Mon, Jun 11 2:45 PM
A retired pastor is being recognized for his immigrant advocacy efforts in his hometown of Holland, Michigan. Beginning in the 1990s, the 62-year-old pastor started an effort that assisted hundreds of undocumented immigrants living in the community to find a way to acquire U.S. citizenship, according to the Geneseo Republic. As a fellow Latino, Andres Fierro told the source that he was committed to spreading a positive message to his community, and supporting undocumented immigrants was one of his passions.
Fierro told the source that he remembers some of the families coming into the church with grocery bags containing all their belongings and sleeping on the floor. However, he said that many families see drastic life changes within years of contacting Fierro.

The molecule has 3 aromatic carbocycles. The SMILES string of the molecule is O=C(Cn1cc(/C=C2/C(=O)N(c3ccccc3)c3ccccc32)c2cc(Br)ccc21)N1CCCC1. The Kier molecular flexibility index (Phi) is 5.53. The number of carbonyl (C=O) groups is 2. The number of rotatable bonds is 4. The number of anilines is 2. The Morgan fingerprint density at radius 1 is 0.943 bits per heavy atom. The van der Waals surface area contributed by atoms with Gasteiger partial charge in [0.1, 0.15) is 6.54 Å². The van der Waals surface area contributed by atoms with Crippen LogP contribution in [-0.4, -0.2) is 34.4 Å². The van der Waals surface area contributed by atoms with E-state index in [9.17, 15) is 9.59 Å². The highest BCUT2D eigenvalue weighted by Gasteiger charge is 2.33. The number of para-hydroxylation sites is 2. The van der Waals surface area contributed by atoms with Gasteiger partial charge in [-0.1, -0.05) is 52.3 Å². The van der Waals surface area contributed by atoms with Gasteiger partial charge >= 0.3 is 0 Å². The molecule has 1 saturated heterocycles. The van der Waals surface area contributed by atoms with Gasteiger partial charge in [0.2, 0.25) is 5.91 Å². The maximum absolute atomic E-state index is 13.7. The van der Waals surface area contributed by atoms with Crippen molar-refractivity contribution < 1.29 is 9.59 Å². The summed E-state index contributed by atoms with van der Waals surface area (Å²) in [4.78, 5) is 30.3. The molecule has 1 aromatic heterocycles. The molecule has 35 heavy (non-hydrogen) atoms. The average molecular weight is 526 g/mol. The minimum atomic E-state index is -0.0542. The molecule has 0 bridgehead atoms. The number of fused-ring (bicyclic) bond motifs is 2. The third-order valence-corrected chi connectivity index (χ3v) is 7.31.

“They’re doctors, lawyers, police officers. They’re contributors," he told the Geneseo Republic. “Now some of them have better cars and houses than I do."
As immigration reform laws continue to be observed and discussed for their integrity, there are many advocates coming forward to support undocumented immigrants and their families. According to CNN, a human rights group in Alabama recently relaunched their support hotline that enables undocumented immigrants report any mistreatment from law enforcement officials which are all being kept on file, which the group hopes will put an end to the violence someday soon.
After the September 2001 attacks, immigration laws got tighter and the economy started to go under, which Fierro said drove a lot of undocumented citizens out of the community. However, that has recently started to change, according to the Geneseo Republic.
“The Hispanic community is here to stay,” Fierro said. “This is the new Holland. It’s these kids who can speak English and Spanish – they might be more comfortable with English, but they can move between those two worlds. It’s a whole new generation of integration.”